Surface diffusion in metal epitaxy - Strain effects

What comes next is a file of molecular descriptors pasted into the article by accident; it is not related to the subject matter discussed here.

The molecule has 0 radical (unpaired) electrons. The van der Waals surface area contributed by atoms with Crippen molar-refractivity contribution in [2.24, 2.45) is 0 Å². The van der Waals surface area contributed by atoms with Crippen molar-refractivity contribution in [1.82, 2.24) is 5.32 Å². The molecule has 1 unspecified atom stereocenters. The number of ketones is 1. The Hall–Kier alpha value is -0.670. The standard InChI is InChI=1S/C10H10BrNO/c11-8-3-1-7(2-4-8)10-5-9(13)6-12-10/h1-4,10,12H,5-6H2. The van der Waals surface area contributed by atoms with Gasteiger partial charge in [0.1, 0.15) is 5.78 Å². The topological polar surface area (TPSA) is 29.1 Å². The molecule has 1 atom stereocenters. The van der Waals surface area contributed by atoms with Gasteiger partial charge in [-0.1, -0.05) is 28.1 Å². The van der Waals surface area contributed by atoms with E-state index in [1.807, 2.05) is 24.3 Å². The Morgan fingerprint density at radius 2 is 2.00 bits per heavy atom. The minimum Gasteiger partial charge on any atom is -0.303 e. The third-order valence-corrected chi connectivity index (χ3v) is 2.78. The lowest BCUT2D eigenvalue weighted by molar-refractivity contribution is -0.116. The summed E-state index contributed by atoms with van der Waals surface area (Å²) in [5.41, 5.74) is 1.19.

A method is presented to measure both the barriers for intra-and interlayer diffusion for an epitaxial system with great accuracy. It is based upon the application of mean-field nucleation theory to variable temperature STM data. The validity and limits of applying nucleation theory to extract barriers for terrace diffusion are discussed in comparison to alternative methods like Kinetic Monte-Carlo (KMC) simulations. With this approach, a pronounced influence of strain on intra-and interlayer diffusion was established for Ag self diffusion on strained and unstrained Ag(lll) surfaces. The strained surface was the pseudomorphic Ag monolayer on Pt(lll) which is under 4.3% compressive strain. The barrier for terrace diffusion is observed to be substantially lower on the strained, compared to the unstrained Ag/Ag(lll) case, 60+/-10 meV and 97+/-10 meV, respectively. A general method for the quantitative determination of the additional barrier for descending at steps is presented. It is based on the measurement of the nucleation rate on top of previously prepared adlayer islands as a function of island size and temperature. Application of this method reveals a considerable effect of strain also on interlayer diffusion. The additional barrier for interlayer diffusion decreases from 120+/-15 meV for Ag(111)homoepitaxy to only 30+/-5 meV for diffusion from the strained Ag layer down to the Pt(lll) substrate. These examples illustrate the strong influence of strain on the intra-and interlayer mass transport which leads to a new concept of layer-dependent nucleation kinetics for heteroepitaxial systems. Finally, we discuss the relation between corner diffusion and island shapes. Low temperature aggregation on hexagonally close-packed metal surfaces generally is dominated by the microscopic difference between two edge orientations giving rise to anisotropic corner (and edge) diffusion. It is demonstrated how this anisotropy gives rise to dendritic island shapes with trigonal symmetry.